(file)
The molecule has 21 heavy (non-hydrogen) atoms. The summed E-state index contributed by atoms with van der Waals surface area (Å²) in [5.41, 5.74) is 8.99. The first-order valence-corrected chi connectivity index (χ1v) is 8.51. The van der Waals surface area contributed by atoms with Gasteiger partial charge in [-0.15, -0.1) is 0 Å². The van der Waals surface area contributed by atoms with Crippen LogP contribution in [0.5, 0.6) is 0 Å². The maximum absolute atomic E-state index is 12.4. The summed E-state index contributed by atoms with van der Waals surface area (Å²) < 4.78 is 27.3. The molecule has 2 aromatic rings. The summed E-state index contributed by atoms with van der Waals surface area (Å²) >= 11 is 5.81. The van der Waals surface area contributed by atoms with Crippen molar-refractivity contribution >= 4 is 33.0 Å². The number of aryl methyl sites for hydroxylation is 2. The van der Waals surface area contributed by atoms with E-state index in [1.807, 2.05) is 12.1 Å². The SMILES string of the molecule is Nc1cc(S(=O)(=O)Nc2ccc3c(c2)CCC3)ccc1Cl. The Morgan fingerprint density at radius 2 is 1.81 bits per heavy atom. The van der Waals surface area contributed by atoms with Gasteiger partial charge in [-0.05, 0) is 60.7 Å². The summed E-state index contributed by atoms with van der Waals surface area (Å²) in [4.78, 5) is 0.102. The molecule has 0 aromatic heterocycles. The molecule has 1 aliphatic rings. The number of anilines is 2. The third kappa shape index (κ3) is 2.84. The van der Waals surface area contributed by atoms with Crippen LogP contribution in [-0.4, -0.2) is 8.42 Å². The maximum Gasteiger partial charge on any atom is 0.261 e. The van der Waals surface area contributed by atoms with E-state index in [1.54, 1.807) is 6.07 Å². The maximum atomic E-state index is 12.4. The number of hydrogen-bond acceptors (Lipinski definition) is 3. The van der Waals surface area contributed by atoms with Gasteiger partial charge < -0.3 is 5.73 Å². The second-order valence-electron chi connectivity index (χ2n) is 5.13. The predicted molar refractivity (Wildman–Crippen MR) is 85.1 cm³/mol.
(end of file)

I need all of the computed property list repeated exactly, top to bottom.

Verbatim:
The molecule has 21 heavy (non-hydrogen) atoms. The summed E-state index contributed by atoms with van der Waals surface area (Å²) in [5.41, 5.74) is 8.99. The first-order valence-corrected chi connectivity index (χ1v) is 8.51. The van der Waals surface area contributed by atoms with Gasteiger partial charge in [-0.15, -0.1) is 0 Å². The van der Waals surface area contributed by atoms with Crippen LogP contribution in [0.5, 0.6) is 0 Å². The maximum absolute atomic E-state index is 12.4. The summed E-state index contributed by atoms with van der Waals surface area (Å²) < 4.78 is 27.3. The molecule has 2 aromatic rings. The summed E-state index contributed by atoms with van der Waals surface area (Å²) >= 11 is 5.81. The van der Waals surface area contributed by atoms with Crippen molar-refractivity contribution >= 4 is 33.0 Å². The number of aryl methyl sites for hydroxylation is 2. The van der Waals surface area contributed by atoms with E-state index in [1.807, 2.05) is 12.1 Å². The SMILES string of the molecule is Nc1cc(S(=O)(=O)Nc2ccc3c(c2)CCC3)ccc1Cl. The Morgan fingerprint density at radius 2 is 1.81 bits per heavy atom. The van der Waals surface area contributed by atoms with Gasteiger partial charge in [-0.05, 0) is 60.7 Å². The summed E-state index contributed by atoms with van der Waals surface area (Å²) in [4.78, 5) is 0.102. The molecule has 0 aromatic heterocycles. The molecule has 1 aliphatic rings. The number of anilines is 2. The third kappa shape index (κ3) is 2.84. The van der Waals surface area contributed by atoms with Crippen LogP contribution in [-0.4, -0.2) is 8.42 Å². The maximum Gasteiger partial charge on any atom is 0.261 e. The van der Waals surface area contributed by atoms with E-state index in [1.54, 1.807) is 6.07 Å². The maximum atomic E-state index is 12.4. The number of hydrogen-bond acceptors (Lipinski definition) is 3. The van der Waals surface area contributed by atoms with Gasteiger partial charge < -0.3 is 5.73 Å². The second-order valence-electron chi connectivity index (χ2n) is 5.13. The predicted molar refractivity (Wildman–Crippen MR) is 85.1 cm³/mol.